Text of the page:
BIM execution Animals like elephants and tigers enjoy the privileges of special conservation efforts. However, these conservation efforts keep these creatures more visible in the media and for longer, possibly giving the impression that they are more abundant than they actually are. As a result, over time, people take for granted that such animals are protected and better cared for than other species, and that they don’t require further attention.
A new study has attempted to quantify the effect of this curious cycle, with its authors writing that the situation has “dramatically worsened over the last decades despite massive cultural and commercial presence.”
Led by Franck Courchamp, a senior researcher at the French National Centre for Scientific Research (CNRS), Paris, the authors have reported that, contrary to widespread opinion that conservation efforts “disproportionately benefit charismatic species, the ten most charismatic animals are at high risk of imminent extinction in the wild.” These animals are the cheetah, elephant, giraffe, gorilla, leopard, lion, panda, polar bear, tiger and the wolf.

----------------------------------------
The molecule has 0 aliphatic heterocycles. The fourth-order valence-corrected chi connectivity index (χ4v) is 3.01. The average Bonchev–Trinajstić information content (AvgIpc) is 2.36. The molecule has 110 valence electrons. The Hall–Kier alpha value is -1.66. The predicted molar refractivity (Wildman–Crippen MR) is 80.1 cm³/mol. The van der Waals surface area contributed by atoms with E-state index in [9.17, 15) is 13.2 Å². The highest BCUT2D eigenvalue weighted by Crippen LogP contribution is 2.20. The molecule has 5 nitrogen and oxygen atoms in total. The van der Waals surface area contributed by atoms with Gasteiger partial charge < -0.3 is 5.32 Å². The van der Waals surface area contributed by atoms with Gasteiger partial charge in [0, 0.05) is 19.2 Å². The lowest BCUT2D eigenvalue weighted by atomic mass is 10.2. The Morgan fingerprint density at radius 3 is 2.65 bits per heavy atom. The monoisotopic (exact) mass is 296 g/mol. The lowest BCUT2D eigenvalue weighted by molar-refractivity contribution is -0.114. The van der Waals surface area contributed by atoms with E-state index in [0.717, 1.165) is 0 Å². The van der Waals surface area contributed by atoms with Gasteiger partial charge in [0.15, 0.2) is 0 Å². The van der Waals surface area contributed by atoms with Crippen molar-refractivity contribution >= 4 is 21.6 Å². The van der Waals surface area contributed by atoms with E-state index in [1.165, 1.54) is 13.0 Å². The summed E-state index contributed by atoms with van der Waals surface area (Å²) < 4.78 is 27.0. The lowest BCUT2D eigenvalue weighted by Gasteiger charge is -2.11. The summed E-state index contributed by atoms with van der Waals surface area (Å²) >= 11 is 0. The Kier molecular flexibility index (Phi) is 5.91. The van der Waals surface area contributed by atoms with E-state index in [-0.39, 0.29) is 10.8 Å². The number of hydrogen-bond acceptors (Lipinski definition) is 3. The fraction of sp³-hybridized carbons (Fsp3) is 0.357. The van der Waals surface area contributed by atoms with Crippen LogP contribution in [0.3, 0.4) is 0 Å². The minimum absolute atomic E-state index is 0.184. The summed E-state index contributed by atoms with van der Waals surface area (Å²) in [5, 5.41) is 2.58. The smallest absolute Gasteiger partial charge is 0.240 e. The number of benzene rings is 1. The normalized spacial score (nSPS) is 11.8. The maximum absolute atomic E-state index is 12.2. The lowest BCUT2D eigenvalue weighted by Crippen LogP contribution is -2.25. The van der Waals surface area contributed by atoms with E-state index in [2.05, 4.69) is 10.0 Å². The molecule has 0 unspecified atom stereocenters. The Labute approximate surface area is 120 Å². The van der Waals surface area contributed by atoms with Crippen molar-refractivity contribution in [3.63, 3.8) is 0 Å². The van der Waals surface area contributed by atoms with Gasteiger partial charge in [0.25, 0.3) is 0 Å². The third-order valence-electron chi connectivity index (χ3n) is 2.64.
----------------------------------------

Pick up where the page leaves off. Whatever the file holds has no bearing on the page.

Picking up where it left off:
They used a mix of large-scale online surveys, questionnaires to primary school children in England, France and Spain, a survey of animals displayed on the websites of zoos in the 100 largest cities in the world and a survey of animals featured on the covers of animated movies produced by Disney and Pixar to arrive at their conclusions. One of them is that the people have a “biased perception of [the animals’] abundance, based more on their profusion in our culture than on their natural populations,” and so ignores them.
According to them, these biases arise from the free use of images of rare and threatened species by organisations and companies in their product marketing. As a result, these species have become ‘beloved but ignored’.